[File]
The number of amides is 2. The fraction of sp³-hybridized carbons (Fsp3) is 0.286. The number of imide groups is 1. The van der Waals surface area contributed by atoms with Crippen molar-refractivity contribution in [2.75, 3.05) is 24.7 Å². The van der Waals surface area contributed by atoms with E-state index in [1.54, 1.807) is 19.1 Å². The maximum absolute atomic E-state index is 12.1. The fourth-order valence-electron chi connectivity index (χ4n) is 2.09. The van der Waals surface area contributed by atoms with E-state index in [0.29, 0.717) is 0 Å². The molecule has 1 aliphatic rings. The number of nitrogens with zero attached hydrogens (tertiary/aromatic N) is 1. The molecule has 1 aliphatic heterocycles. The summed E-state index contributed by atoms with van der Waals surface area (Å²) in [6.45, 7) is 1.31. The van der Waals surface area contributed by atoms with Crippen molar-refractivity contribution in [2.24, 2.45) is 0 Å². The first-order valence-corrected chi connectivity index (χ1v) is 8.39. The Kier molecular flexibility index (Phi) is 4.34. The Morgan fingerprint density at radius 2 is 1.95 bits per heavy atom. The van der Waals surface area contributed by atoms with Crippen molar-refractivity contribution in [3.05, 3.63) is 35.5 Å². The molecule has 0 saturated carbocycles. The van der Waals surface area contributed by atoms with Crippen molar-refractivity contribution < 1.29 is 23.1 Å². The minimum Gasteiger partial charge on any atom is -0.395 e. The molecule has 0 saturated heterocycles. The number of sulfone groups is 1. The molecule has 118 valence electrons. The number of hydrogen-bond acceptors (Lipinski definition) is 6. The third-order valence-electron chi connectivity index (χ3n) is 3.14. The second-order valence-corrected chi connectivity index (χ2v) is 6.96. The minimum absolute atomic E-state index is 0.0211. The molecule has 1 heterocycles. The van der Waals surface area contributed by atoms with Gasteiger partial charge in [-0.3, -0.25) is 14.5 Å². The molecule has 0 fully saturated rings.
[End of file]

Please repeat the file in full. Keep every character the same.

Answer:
The number of amides is 2. The fraction of sp³-hybridized carbons (Fsp3) is 0.286. The number of imide groups is 1. The van der Waals surface area contributed by atoms with Crippen molar-refractivity contribution in [2.75, 3.05) is 24.7 Å². The van der Waals surface area contributed by atoms with E-state index in [1.54, 1.807) is 19.1 Å². The maximum absolute atomic E-state index is 12.1. The fourth-order valence-electron chi connectivity index (χ4n) is 2.09. The van der Waals surface area contributed by atoms with E-state index in [0.29, 0.717) is 0 Å². The molecule has 1 aliphatic rings. The number of nitrogens with zero attached hydrogens (tertiary/aromatic N) is 1. The molecule has 1 aliphatic heterocycles. The summed E-state index contributed by atoms with van der Waals surface area (Å²) in [6.45, 7) is 1.31. The van der Waals surface area contributed by atoms with Crippen molar-refractivity contribution in [2.24, 2.45) is 0 Å². The first-order valence-corrected chi connectivity index (χ1v) is 8.39. The Kier molecular flexibility index (Phi) is 4.34. The Morgan fingerprint density at radius 2 is 1.95 bits per heavy atom. The van der Waals surface area contributed by atoms with Crippen molar-refractivity contribution in [3.05, 3.63) is 35.5 Å². The molecule has 0 saturated carbocycles. The van der Waals surface area contributed by atoms with Crippen molar-refractivity contribution < 1.29 is 23.1 Å². The minimum Gasteiger partial charge on any atom is -0.395 e. The molecule has 0 saturated heterocycles. The number of sulfone groups is 1. The molecule has 118 valence electrons. The number of hydrogen-bond acceptors (Lipinski definition) is 6. The third-order valence-electron chi connectivity index (χ3n) is 3.14. The second-order valence-corrected chi connectivity index (χ2v) is 6.96. The minimum absolute atomic E-state index is 0.0211. The molecule has 1 heterocycles. The van der Waals surface area contributed by atoms with Gasteiger partial charge in [-0.3, -0.25) is 14.5 Å². The molecule has 0 fully saturated rings.